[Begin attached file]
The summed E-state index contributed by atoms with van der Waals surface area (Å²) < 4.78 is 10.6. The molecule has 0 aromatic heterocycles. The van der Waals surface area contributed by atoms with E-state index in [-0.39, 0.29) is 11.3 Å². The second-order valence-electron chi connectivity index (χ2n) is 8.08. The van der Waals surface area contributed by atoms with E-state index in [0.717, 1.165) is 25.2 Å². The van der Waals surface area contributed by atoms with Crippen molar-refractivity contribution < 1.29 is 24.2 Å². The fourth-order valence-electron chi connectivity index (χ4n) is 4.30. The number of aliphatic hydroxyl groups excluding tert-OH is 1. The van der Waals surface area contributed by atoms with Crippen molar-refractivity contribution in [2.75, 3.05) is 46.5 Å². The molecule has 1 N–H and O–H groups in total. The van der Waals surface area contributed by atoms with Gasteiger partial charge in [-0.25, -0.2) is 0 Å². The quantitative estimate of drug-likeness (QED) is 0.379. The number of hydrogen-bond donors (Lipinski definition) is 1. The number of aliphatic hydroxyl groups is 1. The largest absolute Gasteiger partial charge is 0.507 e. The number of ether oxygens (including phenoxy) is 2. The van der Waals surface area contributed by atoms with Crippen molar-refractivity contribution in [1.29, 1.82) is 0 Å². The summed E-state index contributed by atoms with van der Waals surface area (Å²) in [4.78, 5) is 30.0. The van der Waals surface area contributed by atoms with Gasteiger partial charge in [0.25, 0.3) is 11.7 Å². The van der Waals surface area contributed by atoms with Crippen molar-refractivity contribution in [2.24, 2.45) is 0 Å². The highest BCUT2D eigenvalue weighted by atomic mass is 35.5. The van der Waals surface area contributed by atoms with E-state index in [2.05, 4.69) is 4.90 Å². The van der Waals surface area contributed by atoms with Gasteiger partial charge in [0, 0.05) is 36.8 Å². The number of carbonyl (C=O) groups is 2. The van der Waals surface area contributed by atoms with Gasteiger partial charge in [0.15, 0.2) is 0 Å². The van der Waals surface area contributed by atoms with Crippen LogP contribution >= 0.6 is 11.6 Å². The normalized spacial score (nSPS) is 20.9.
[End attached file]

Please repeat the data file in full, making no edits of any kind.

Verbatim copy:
The summed E-state index contributed by atoms with van der Waals surface area (Å²) < 4.78 is 10.6. The molecule has 0 aromatic heterocycles. The van der Waals surface area contributed by atoms with E-state index in [-0.39, 0.29) is 11.3 Å². The second-order valence-electron chi connectivity index (χ2n) is 8.08. The van der Waals surface area contributed by atoms with E-state index in [0.717, 1.165) is 25.2 Å². The van der Waals surface area contributed by atoms with Crippen molar-refractivity contribution < 1.29 is 24.2 Å². The fourth-order valence-electron chi connectivity index (χ4n) is 4.30. The number of aliphatic hydroxyl groups excluding tert-OH is 1. The van der Waals surface area contributed by atoms with Crippen molar-refractivity contribution in [2.75, 3.05) is 46.5 Å². The molecule has 1 N–H and O–H groups in total. The van der Waals surface area contributed by atoms with Gasteiger partial charge in [-0.25, -0.2) is 0 Å². The quantitative estimate of drug-likeness (QED) is 0.379. The number of hydrogen-bond donors (Lipinski definition) is 1. The number of aliphatic hydroxyl groups is 1. The largest absolute Gasteiger partial charge is 0.507 e. The number of ether oxygens (including phenoxy) is 2. The van der Waals surface area contributed by atoms with Crippen molar-refractivity contribution in [1.29, 1.82) is 0 Å². The summed E-state index contributed by atoms with van der Waals surface area (Å²) in [4.78, 5) is 30.0. The van der Waals surface area contributed by atoms with Gasteiger partial charge in [0.25, 0.3) is 11.7 Å². The van der Waals surface area contributed by atoms with Crippen molar-refractivity contribution in [2.24, 2.45) is 0 Å². The highest BCUT2D eigenvalue weighted by atomic mass is 35.5. The van der Waals surface area contributed by atoms with E-state index in [2.05, 4.69) is 4.90 Å². The van der Waals surface area contributed by atoms with Gasteiger partial charge in [0, 0.05) is 36.8 Å². The number of carbonyl (C=O) groups is 2. The van der Waals surface area contributed by atoms with Gasteiger partial charge in [0.15, 0.2) is 0 Å². The van der Waals surface area contributed by atoms with Crippen LogP contribution >= 0.6 is 11.6 Å². The normalized spacial score (nSPS) is 20.9.